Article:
There is far more to being a firefighter than tending to burning buildings and helping cats stuck in trees.
The service also offers an invaluable service to the community, teaching youngsters about risks and how to stay safe.
Central Scotland Fire and Rescue Service is involved in educating children from starting nursery right up to the time they are leaving high school.
Starting with stranger danger and the consequences of playing with matches to how to drive safely, the service offer lessons in all elements of staying safe.
The service has recently added a new string to its bow and now offers primary seven-aged children the chance to go to the Risk Factory - a purpose-built studio with mock streets, rooms and even a railway line to educate them all about the dangers they might face and how to avoid them.
Alan Faulds has been a firefighter for 18 years and been dedicated to community safety for the past two.
He says education is a huge part of every fire fighter’s job.
“Everyone in the service plays a part in educating youngsters on safety.
“We start with nurseries, letting them see around a fire engine and interact with the kids right up until they leave school.”
When children are old enough to start walking to school on their own - around primary four age - the service pays another visit to teach them road safety.
In the first years of high school pupils are visited to learn about peer pressure and fourth year pupils get the Safe Drive Stay Alive lessons to encourage positive driving attitudes.
The fifth and sixth year groups are taught about independent living to prepare them for moving away from the family home when they head off to university, college or their homes of their own.
The work with primary seven pupils, taking them to the Risk Factory in Edinburgh to learn about safety in the home, the dangers of the internet and fire safety is all part of the service’s Crucial Crew programme.
Alan, who is based in the Falkirk station, says the facilities in Edinburgh are far superior to the portable huts the service used to use to educate primary seven children.
“Doing the Crucial Crew at the Risk Factory is fantastic - it’s purpose built and each section tackles a separate area of safety ... from the risk of playing near railway lines to how to report a fire properly.
“We catch them before they go to high school because they are at a great age - their minds are like sponges and they really take everything in.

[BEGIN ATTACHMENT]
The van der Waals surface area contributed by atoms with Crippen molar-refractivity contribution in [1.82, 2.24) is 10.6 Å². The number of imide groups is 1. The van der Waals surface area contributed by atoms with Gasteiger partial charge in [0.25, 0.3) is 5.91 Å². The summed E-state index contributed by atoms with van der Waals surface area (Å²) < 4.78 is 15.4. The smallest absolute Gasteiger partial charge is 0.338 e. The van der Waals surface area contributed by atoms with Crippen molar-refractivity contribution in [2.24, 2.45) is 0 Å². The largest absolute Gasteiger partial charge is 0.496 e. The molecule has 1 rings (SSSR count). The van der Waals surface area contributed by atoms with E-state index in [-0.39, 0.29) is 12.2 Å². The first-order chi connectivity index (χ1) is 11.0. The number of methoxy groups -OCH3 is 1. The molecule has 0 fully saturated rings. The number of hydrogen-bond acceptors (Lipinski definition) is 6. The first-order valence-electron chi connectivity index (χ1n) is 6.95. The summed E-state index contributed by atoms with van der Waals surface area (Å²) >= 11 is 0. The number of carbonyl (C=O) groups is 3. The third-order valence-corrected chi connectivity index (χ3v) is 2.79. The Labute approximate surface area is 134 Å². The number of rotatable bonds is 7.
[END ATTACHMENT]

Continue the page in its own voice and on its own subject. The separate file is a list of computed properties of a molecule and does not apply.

“We could only send a few schools this year but we are hoping to get round the rest next year. We chose schools in areas that have a problem with wilful fire raising or have experienced incidents in the past. Areas including Camelon and Bo’ness are among the worst for this, so we make sure we include schools in these areas. By telling the children just how dangerous lighting fires in bins an be and how it can ruin lives we hope they will see sense.
“That is what is so good about the Risk Factory - it’s a short sharp shock and because it is interactive it really sticks with the children.”
Ladeside Primary was one of the first Falkirk schools to visit the Risk Factory when they travelled through last week.
Deputy head at the school, Carol Clark, said the fire and rescue service play a vital role in educating children.
She said: “The children and teachers were blown away with the trip to the Risk Factory. To see their reactions to the various sets was incredible and they are all still talking about it.
“Part of the trip focused on internet safety, which is becoming increasingly important with children spending more time online.
“The fire and rescue service are fantastic and come out to talk to the children at various points in their time at the school.
“The whole school is doing a project on safety and the fire and rescue service has played a vital role in educating the kids.
“I think the children listen more when it is a firefighter talking to them in their full uniform rather than their teacher and it’s always good to have safety messages reinforced by as many people as possible.
“Every time the firefighters have been to the school they have been very knowledgable and talk to the children well.”